Glen Mulready has 35 years of experience in the insurance industry and is a member of the Oklahoma House of Representatives. He previously served as the House insurance committee chair and is now the floor leader emeritus.
Insurance Journal: What are the primary functions of the Oklahoma Insurance Department?
Glen Mulready: I think the absolutely number one priority of the department is consumer protection. … I think in other areas, sort of from a priority standpoint, I would list out insuring the financial solvency of the insurance companies. Basically making sure that they are financially healthy and able to abide by the … contracts that they have committed to.
I think that consumer education is a big part. Unfortunately … not just our state but the general public is not well versed on insurance issues. Insurance can be complicated, and so I think the department has a role in trying to educate consumers so they can be smart insurance consumers and make wise decisions when it comes to spending their precious dollars on insurance premiums.
And third, I think combating insurance fraud is a big part. I have jokingly referred to it as the high blood pressure of the insurance industry. It’s the silent killer … so I think [being] vigilant and upfront and proactive on preventing insurance fraud is another priority of the Oklahoma Insurance Department.
IJ: What aspects of your professional background do you feel qualify you for service as Oklahoma’s insurance commissioner?
GM: I have been in the insurance business for 35 years now … at all different aspects of the industry and at some of the highest levels. … I have experience in the property and casualty side of the business as an independent insurance agent, on healthcare, health insurance, life insurance. I’ve worked as an independent agent, as a broker, and I’ve been an executive at two of Oklahoma’s largest health insurance companies.
But addition to that, last decade here in Oklahoma, I’ve worked as a small business owner. … My insurance business is a small business and we provide Oklahoma employers with their employees with benefits and health insurance, and make sure they’re maximizing their employee benefit dollars. But in addition to that, for the last eight years, I’ve served as a state legislator and a former chairman of insurance committee in the House of Representatives, so I’ve seen some other variations of things that I may not have dealt with professionally, specifically, but through that role I’ve also had a chance to interact with that.
I received my CIC designation a number of years ago, back in the late 80s. I’ve served as the president of both Tulsa and the Oklahoma state Health Underwriters Association and have previously been named as the state health underwriter of the year. So, all of that to say, I’ve got a wide variety of experience really from all aspects of the insurance industry. I believe that that extensive and diverse experience, and as my role dealing with insurance policy, uniquely qualifies me to be the next state insurance commissioner.
IJ: Why do you want to serve as Oklahoma’s insurance commissioner?
GM: That’s a great question, the why. … I think the key thing is that Oklahomans have a lot to worry about. They’re busy taking care of their families. They’re putting food on the table. They’re paying their bills and paying for their prescriptions and things like that. And so, I want to hopefully give them more insurance choices, give them greater access that will help decrease what they have to worry about. I want to be confident that, when the time comes, when they need it … whether it’s an insurance claim or when they need that insurance … they can be confident that the companies are solvent, they’re gonna’ do what they say they’re gonna’ do, and their claims will be properly evaluated and acted upon.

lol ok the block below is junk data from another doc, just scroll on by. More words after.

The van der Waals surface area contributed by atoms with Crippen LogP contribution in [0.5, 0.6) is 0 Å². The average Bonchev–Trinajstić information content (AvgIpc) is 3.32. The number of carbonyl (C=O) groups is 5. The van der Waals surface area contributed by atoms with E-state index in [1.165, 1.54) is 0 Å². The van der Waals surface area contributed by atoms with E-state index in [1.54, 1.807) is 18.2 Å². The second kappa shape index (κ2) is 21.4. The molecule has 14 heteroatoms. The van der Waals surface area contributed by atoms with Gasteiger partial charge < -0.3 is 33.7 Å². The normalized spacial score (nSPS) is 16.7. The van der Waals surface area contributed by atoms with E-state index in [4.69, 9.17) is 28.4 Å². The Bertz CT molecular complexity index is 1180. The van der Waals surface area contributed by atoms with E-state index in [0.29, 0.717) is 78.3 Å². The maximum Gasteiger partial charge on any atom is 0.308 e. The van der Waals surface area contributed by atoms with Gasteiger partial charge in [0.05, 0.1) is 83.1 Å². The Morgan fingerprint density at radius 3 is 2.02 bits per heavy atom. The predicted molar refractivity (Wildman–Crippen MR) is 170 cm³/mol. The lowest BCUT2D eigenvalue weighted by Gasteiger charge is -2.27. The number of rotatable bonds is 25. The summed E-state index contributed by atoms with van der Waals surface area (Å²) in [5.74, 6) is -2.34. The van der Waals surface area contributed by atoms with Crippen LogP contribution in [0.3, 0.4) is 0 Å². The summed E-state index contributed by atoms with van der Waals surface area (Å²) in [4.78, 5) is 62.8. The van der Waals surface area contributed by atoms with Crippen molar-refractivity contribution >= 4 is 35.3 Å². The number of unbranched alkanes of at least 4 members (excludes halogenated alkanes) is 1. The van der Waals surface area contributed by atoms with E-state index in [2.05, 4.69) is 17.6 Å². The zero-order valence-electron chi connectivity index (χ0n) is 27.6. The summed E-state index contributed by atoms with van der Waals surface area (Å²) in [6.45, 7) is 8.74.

IJ: How would you describe the current state of the insurance market in Oklahoma?
GM: I think, overall, it’s good. We have certain positive and negative aspects … but number one, from a negative standpoint, I would say is just a lack of choices for health insurance. … The Affordable Care Act had some damaging effects to our state, in our marketplace. We went from having six choices to four, to two, and last couple years, we only had one health insurance option for individuals in the marketplace. The good news is that we are, for 2019, we’re adding a second option. We have Medica coming into our individual market.
On the positive side, our worker’s comp … has seen substantial decreases in rates, mainly due to legislative changes and reforms that have been done over the last few years, so that’s a positive thing. …
We’ve got well over 100 companies in Oklahoma that are writing auto insurance premiums. We have 800 that are licensed to write auto insurance in our state. … I believe that more choices and more competition drives down costs, increases efficiency, increases innovation, and that sort of thing. I think we need more of that.
We can, at times, be a tough state to do some business in, just as you know, we have our share of catastrophic claims with hail and tornado, but overall, I think the current state of the Oklahoma insurance market is good with some pockets of real positives and some pockets of negatives.
IJ: What message would you like to convey to the insurance agents and brokers in Oklahoma?
GM: To agents and brokers, my message to them, I guess first of all I would say that I’m one of you. … I have served as an agent or broker … over 20 years … working for families, for Oklahoma families and businesses. … This can be a tough state in which to work. But Oklahomans, the Oklahoma consumer needs you guys and girls more and more to advise them and help protect them. And so, that is the role of the agent broker. I think the agent broker is a critical role. They are pillars in their community, the agents and brokers, throughout Oklahoma.
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